Browse Guides

 

Verification Handbook for Disinformation and Media Manipulation

The latest edition of the Verification Handbook arrives at a critical moment. Today’s information environment is more chaotic and easier to manipulate than ever before. This book equips journalists with the knowledge to investigate social media accounts, bots, private messaging apps, information operations, deep fakes, as well as other forms of disinformation and media manipulation. The first resource of its kind, it builds on the first edition of the Verification Handbook and the Verification Handbook for Investigative Reporting.

The book is published by the European Journalism Centre and supported by Craig Newmark Philanthropies.

 

Newmark J Research Fact Checking & Verification for Reporting: Social Media Verification

Verification of content and sources:

  • Ensures the accuracy of your stories
  • Helps you avoid amplifying fabricated news & propaganda
  • Adds context, detail, history & transparency to your stories.
  • Helps you find clues & corroborating evidence to verify images, videos, and information.

 

A guide to pre-bunking: a promising way to inoculate against misinformation

Understanding how pre-bunks work (and how they don’t) is essential for reporters, fact checkers, policy-makers and platforms.

 

POYNTER: A guide to anti-misinformation actions around the world

Poynter has created a guide for existing attempts to legislate against what can broadly be referred to as online misinformation. While not every law contained here relates to misinformation specifically, they’ve all often been wrapped into that broader discussion. We have attempted to label different interventions as clearly as possible.

 

Consumer Reports: On Social Media, Only Some Lies Are Against the Rules

Your guide to every major social media company's misinformation policies on vital topics from COVID-19 to voting. Social media companies say they want to limit dangerous falsehoods while also protecting free speech. But the platforms’ rules on misinformation vary widely. And their policies are often “confusing, unclear, or contradictory,” according to Bill Fitzgerald, a privacy and technology researcher in CR’s Digital Lab.

 

Democratic National Committee (DNC) Recommendations for Combating Online Disinformation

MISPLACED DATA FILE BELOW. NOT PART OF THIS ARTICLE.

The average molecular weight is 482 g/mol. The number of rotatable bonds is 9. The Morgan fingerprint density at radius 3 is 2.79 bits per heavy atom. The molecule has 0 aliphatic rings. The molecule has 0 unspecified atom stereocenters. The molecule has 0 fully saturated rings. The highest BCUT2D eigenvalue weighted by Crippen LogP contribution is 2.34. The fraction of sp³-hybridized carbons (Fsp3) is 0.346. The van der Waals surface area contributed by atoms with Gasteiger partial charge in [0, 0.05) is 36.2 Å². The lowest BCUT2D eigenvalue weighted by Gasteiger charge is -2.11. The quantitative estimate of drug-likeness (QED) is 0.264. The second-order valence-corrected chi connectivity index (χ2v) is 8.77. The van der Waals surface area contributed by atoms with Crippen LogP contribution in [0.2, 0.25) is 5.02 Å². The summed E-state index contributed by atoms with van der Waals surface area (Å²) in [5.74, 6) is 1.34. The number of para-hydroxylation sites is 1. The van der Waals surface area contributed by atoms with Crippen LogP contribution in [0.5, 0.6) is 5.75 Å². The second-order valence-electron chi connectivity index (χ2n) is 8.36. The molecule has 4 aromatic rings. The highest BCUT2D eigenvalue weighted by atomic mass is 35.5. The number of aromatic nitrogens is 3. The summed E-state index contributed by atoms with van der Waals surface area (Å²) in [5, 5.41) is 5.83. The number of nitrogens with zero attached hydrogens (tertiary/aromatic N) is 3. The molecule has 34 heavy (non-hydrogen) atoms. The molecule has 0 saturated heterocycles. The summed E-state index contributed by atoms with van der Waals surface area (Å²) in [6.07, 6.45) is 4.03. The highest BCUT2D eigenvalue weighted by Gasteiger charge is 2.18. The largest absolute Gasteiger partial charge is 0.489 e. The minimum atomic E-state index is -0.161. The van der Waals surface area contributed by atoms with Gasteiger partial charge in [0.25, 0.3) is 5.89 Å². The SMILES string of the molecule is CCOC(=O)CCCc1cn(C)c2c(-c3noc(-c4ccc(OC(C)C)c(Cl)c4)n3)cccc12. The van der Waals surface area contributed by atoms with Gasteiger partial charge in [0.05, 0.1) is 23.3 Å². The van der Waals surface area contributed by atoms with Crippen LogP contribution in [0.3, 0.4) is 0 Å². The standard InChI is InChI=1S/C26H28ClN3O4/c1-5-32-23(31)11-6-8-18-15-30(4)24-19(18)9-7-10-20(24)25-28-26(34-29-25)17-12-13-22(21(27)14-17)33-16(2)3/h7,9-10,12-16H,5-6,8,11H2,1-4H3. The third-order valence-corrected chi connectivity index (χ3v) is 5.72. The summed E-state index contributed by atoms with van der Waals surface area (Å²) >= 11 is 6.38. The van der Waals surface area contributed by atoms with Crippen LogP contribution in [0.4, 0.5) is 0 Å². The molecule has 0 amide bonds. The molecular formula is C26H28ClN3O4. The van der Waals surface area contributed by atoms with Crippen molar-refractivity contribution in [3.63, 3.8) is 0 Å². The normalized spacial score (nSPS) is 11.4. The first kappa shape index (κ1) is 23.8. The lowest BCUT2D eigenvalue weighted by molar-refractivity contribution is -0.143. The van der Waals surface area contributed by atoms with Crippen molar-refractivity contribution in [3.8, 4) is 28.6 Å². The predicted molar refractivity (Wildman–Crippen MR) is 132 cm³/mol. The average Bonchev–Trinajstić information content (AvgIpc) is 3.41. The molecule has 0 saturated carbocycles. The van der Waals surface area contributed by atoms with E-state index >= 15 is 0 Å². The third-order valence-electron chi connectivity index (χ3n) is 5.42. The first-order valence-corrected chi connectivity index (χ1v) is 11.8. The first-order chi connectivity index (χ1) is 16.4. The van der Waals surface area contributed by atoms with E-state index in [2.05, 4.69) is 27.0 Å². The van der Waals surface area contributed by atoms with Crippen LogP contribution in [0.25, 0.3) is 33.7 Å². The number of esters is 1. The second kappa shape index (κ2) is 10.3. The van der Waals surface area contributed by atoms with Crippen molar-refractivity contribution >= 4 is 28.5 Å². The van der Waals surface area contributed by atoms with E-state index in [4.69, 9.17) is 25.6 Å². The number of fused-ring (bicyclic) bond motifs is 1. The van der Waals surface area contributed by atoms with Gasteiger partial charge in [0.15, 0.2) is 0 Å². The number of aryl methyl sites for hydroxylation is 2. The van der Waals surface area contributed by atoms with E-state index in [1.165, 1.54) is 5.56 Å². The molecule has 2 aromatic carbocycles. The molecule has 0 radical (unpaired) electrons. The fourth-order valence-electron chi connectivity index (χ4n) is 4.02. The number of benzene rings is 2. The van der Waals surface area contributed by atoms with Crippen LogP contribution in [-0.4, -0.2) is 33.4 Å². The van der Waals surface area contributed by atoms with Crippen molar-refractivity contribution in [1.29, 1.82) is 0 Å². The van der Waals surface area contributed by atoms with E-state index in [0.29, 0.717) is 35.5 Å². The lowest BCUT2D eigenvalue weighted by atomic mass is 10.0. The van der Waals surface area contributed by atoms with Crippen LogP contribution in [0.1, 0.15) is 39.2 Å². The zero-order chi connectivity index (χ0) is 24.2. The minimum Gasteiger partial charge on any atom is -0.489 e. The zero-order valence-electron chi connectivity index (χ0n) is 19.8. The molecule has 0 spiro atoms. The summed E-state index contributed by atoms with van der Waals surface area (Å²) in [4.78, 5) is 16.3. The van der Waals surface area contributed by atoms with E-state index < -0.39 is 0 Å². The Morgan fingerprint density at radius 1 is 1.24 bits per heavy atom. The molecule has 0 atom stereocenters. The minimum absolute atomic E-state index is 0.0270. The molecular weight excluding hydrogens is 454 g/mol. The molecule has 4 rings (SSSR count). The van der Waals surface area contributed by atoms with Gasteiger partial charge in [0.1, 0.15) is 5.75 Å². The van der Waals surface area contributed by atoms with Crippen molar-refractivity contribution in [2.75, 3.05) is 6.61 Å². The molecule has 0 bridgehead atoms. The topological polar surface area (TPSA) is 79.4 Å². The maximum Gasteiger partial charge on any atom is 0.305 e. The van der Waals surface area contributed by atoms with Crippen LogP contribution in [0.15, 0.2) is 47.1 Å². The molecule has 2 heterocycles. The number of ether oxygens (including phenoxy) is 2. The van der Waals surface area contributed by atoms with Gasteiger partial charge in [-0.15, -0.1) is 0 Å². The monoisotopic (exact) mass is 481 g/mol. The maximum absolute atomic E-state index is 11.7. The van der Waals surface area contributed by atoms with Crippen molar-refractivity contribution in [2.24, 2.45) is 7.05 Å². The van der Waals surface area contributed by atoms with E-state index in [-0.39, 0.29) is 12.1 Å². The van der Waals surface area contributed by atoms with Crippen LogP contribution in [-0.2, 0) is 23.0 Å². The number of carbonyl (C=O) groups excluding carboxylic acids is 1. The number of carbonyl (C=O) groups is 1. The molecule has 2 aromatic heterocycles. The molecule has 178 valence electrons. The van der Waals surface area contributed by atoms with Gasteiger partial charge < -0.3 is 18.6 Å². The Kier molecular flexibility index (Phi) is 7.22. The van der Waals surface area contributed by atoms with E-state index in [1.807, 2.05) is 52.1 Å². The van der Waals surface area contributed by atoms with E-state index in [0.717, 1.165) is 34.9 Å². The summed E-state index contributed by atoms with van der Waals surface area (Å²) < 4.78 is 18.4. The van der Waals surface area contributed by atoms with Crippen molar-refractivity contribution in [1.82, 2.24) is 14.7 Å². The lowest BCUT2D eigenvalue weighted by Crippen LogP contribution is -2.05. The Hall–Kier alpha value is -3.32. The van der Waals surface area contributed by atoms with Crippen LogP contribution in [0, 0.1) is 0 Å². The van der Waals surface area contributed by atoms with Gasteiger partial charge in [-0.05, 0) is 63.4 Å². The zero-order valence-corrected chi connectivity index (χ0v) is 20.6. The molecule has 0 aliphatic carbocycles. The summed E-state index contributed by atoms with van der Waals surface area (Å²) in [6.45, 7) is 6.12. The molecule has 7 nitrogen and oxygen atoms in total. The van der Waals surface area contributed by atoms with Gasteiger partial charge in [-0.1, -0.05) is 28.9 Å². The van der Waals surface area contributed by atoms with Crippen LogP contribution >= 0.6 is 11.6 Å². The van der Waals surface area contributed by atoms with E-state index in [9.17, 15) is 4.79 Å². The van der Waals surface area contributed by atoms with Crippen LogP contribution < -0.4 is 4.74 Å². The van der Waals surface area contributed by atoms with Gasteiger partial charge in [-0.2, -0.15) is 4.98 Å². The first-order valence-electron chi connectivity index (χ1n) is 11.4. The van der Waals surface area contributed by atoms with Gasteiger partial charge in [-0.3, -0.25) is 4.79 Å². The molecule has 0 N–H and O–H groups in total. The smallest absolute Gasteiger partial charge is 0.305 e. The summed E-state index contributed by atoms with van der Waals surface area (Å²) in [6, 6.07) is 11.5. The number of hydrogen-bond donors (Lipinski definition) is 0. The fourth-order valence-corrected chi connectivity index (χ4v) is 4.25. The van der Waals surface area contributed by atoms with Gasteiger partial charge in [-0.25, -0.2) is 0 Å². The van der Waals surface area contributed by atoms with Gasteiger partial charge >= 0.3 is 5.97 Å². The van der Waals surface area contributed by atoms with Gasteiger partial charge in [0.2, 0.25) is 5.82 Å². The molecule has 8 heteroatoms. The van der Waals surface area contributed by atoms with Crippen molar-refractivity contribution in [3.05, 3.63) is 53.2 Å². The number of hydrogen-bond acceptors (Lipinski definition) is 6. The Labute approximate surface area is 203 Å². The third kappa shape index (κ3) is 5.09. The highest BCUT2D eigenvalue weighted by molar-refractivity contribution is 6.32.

The DNC is working with major social media companies to combat platform manipulation and train our campaigns on how best to secure their accounts and protect their brands against disinformation. While progress has been made since the 2016 elections, social media companies still have much to do to reduce the spread of disinformation and combat malicious activity. Social media companies are ultimately responsible for combating abuse and disinformation on their systems, but as an interested party, we’ve compiled this comparative policy analysis to present social media companies with additional potential solutions.

 

5 tips to identify fake news and misinformation

Altering the information spread through mass media, whether intentionally (disinformation) or unintentionally (misinformation), is not a new practice. However, misinformation and disinformation have been fuelled by digital technologies in the past decades, thanks to the rapid growth of digital media, online news outlets, and social networks. The spread of fake news online has become a major issue. Tech is catching up and new tools for identifying fake news are being developed. Besides, there are also steps you can take to identify fake news.

 

Belingcat: A Beginner's Guide to Social Media Verification

The following guide seeks to explain how we can be vigilant about the videos and photos we see online while identifying those that contain misleading, misattributed or false information. Verification doesn’t need to be difficult. It also doesn’t require any complicated algorithms or access to advanced tools or programs that automatically detect whether an image may be fake or manipulated.

 

How do you solve a problem like misinformation?